The last time Gene Upshaw left home, he grew seven inches and gained 70 pounds in four years. When he arrived at the Senior Bowl from obscure A & I, nobody could be sure how much talent he had. "I didn't have the slightest idea myself how good I was," he says. Now the negotiations are his Senior Bowl, and nobody will know till they're concluded how much he has grown in these past four years—or how good he is.
Eugene Upshaw Jr. spent his childhood going to a four-room school-house, playing baseball and picking cotton. He grew up on the cusp of integration, and it helped that the two oldest of the three Upshaw brothers. Gene and Marvin, were, like their father before them, terrific baseball players.
Eugene Sr. had instituted a rule that the brothers could avoid picking cotton as long as they won on the diamond. In games when Gene struggled on the mound, Marvin, the catcher, would come out from behind the plate to remind his older brother of the alternative. For picking cotton they were paid a buck and a quarter for every 100 pounds; it was backbreaking work in the Texas sun. Cotton-picking was no shade and all sweat; at lunch break the pickers would duck under a trailer just to get out of the scorching rays.
Not long ago Upshaw returned to his Texas home and went out to those fields where he had picked cotton. It just didn"t seem right to him. The rows didn't look nearly long enough. When he was young and he was picking, they stretched on forever.
Gene's mother, Cora Upshaw, worked as a domestic for white folks, while Eugene Sr. read meters and performed a variety of other tasks for an oil company. Even though the family could have used every penny, Mr. Upshaw—once a semi-pro pitcher—warned Gene that if he chose to sign a bonus to pitch instead of going to college, he would be kicked out of the house for good. So Gene went the few miles down Route 77 and paid the $75 to attend Texas A & I. Nobody bucked Eugene Sr. Even after his sons had physically matured—even when Marvin was bigger than his old man—Eugene Sr. would "take the belt" to any of his boys who misbehaved.
When he set off for college, Gene owned no great ambitions. He figures now that if he hadn't made it in sports, he might have become a schoolteacher. He was an unworldly black country boy, and even now, though he has varnished his drawl, his backwater Dixie origins are occasionally betrayed when he pronounces a word with a telltale extra r: querstion, borther, coarch. When he left the Southwest in 1967 to join the Raiders in the big city of Oakland, he was wide-eyed and, he baldly admits, immediately got married simply because "it seemed like everybody else was." He joined the union because the player rep said, "Sign here."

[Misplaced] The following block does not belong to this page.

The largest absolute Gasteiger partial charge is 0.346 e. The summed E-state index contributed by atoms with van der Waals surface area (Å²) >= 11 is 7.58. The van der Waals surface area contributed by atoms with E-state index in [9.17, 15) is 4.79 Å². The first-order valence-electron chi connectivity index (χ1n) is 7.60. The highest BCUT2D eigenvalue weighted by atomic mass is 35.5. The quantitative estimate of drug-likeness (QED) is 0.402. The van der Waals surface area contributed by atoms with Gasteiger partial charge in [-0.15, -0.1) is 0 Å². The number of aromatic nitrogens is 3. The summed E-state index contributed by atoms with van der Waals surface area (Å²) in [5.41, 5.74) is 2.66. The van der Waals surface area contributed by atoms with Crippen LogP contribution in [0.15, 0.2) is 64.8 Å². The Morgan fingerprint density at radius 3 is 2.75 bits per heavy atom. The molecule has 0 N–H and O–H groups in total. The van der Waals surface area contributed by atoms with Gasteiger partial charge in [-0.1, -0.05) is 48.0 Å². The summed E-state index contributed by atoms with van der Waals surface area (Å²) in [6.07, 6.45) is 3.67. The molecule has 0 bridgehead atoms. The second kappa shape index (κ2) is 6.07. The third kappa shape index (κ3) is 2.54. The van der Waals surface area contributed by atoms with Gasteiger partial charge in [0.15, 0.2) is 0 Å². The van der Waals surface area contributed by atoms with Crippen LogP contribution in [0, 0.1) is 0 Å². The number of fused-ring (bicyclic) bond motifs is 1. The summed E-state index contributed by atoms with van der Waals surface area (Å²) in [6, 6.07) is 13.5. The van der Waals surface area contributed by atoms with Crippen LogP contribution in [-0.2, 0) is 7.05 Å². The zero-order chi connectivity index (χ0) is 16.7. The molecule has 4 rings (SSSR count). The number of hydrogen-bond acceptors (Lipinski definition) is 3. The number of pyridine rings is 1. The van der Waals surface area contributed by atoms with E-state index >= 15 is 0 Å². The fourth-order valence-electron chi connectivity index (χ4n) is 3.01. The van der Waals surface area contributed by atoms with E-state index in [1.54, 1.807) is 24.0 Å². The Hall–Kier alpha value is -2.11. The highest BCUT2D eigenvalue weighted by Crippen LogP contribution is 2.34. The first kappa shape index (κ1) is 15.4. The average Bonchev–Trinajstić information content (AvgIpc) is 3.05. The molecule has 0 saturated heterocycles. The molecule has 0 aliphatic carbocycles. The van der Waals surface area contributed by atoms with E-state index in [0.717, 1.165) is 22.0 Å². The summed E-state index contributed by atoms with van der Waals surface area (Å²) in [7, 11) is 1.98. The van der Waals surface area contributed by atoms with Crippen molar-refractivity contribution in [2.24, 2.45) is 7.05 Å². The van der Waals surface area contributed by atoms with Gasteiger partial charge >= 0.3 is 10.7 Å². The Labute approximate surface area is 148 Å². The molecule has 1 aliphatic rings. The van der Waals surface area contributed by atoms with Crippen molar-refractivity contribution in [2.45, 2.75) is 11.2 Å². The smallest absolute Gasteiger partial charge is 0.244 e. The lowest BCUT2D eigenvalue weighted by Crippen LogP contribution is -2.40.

Even on the field he was green. His first confrontation with the cagey Buchanan was a disaster; Upshaw was mortified that the Raiders had thrown away a first-round draft pick on him. Buchanan, however, recognized right away that no matter how raw the big kid was, he was an athlete far superior to those Buchanan usually contended with at guard.
"Gene had that offensive-lineman mentality," Buchanan says. "He didn't appear to be aggressive. But all I know is that the Raiders were the only team I played where I got hickeys." Upshaw, invariably The Governor, would regularly engage Buchanan in conversation at the line, then, on the snap, blow into him in the middle of a sentence. "Gene would beat up on you and then apologize," Buchanan says. Politicking, always politicking. Negotiating.
Davis loaded responsibility on Upshaw. "Gene only let me down once in a big game—1974," he says. "And I never let him forget it. Then he let me down on something else at about the time of the negotiations, when he wasn't himself. In '82, Gene was just different. That separated us for a while, but the debt we owe him is larger than that one incident. You see, Gene was a great organization man. Now, you say 'company man' and that has a bad connotation. But organization man is positive, and that was Gene Upshaw. He has so many fine characteristics. With all the great Raider players I've had over the years, still, Gene was probably the one constant."
Early in Upshaw's tenure as a Raider, Davis began to see in him the qualities of a general manager.